Friday 17 April 1668

(Friday). Called up by Balty’s coming, who gives me a good account of his voyage, and pleases me well, and I hope hath got something. This morning paid the Royall Society, 1l. 6s.
and so to the office all the morning. At noon home to dinner with my people, and there much pretty discourse of Balty’s. So by coach to White Hall: the coachman on Ludgate Hill ‘lighted, and beat a fellow with a sword, 2s. 6d.
Did little business with the Duke of York. Hear that the House is upon the business of Harman, who, they say, takes all on himself. Thence, with Brouncker, to the King’s house, and saw “The Surprizall,” where base singing, only Knepp, who come, after her song in the clouds, to me in the pit, and there, oranges, 2s.
After the play, she, and I, and Rolt, by coach, 6s. 6d.
to Kensington, and there to the Grotto, and had admirable pleasure with their singing, and fine ladies listening to us: with infinite pleasure, I enjoyed myself: so to the tavern there, and did spend 16s. 6d.
and the gardener 2s.
Mighty merry, and sang all the way to the town, a most pleasant evening, moonshine, and set them at her house in Covent Garden, and I home and to bed.

12 Annotations

Terry Foreman  •  Link

The 1l. 6s. went to the Royal Society, whose fellows, L&M note, paid 1s. weekly "towards the defraying of occasional charges." (Birch's History of the RS, i.237).

Terry Foreman  •  Link

"Hear the the House is upon the business of Harman, who, they say, takes all on himself"

[ Commons examined Sir John Harman, Capt. Cox, Mr. Brouncker, et al., in relation to the miscarriage in slacking sail, and not pursuing the Dutch Fleet after the Battle of Lowescroft in 1665 ]

See Commons Journal - Friday, April 17.
Miscarriages of the War.

and Grey's Debates

Christopher Squire  •  Link

’ . . and there much pretty discourse of Balty’s . . ’

‘pretty, adj., n., and int. Etym:  < prat n.1 + -y suffix1. Compare Dutch prettig...
A. adj.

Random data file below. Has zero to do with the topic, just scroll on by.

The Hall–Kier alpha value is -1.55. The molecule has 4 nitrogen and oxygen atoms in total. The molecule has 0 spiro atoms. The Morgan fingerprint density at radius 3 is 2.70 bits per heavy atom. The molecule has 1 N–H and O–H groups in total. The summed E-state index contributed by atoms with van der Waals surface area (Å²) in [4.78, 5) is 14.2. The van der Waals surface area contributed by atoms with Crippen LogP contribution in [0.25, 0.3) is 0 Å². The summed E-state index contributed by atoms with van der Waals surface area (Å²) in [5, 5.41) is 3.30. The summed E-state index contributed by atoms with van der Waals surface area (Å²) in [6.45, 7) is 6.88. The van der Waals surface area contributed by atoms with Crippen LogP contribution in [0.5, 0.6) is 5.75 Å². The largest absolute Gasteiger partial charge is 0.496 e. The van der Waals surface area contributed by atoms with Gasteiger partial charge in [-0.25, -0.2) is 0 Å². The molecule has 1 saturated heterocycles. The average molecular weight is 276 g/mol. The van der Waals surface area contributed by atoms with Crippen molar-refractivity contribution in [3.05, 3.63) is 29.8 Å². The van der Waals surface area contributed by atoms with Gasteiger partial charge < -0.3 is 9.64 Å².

1. . . b. Cleverly or elegantly made or done; ingenious, artful, well-conceived.
. . 1671    tr. J. de Palafox Conq. China vi. 119   The King‥at last thought of a very pretty way to suppress him, and this was by a stratagem.
1707    J. Mortimer Whole Art Husbandry (1721) I. 84   They have in Kent a pretty way of saving of Labour in the digging of Chalk.

. . 3. Used as a general term of admiration or appreciation.
. .  b. Of a thing or action: fine, pleasing, commendable, etc.; proper, appropriate, or polite.
. . 1667    S. Pepys Diary 1 Sept. (1974) VIII. 412   It is pretty to see how strange everybody looks.’ [OED]

language hat  •  Link

Yes, one would like to know more about that incident. Did the fellow bellow an unforgivable insult, was he caught in flagrante delicto, or did the coachman simply not like his face?

Alan Kerr  •  Link

“the coachman on Ludgate Hill ‘lighted, and beat a fellow with a sword”
In fact, one of the joys of English is that it seems to make equal sense for the coachman or the "fellow" to have had the sword.

Terry Foreman  •  Link

A review of entries noting Pepys's passages over Ludgate Hill by coach show traffic often "jammed" there, so incidents can and have happened.

Mary  •  Link

Ludgate Hill has proved (and still proves) a steep and difficult stretch of road for horses to manage. In very recent times the prospect of negotiating this hill with (State) carriage and horses has caused problems and head-scratching.

Terry Foreman  •  Link

Finally, *Ludgate Hill: past and present : a narrative concerning the people, places ...* By Sir William Purdie Treloar (bart.) 2nd ed. 1881
[book w/ plates devoted to getting the streets widened]

Ivan  •  Link

Mr Pepys, Captain Rolt, and Knepp certainly enjoyed themselves in the tavern and our hero appears to have spent sixteen shillings and sixpence on drink. A considerable sum. I hope the others bought their rounds!

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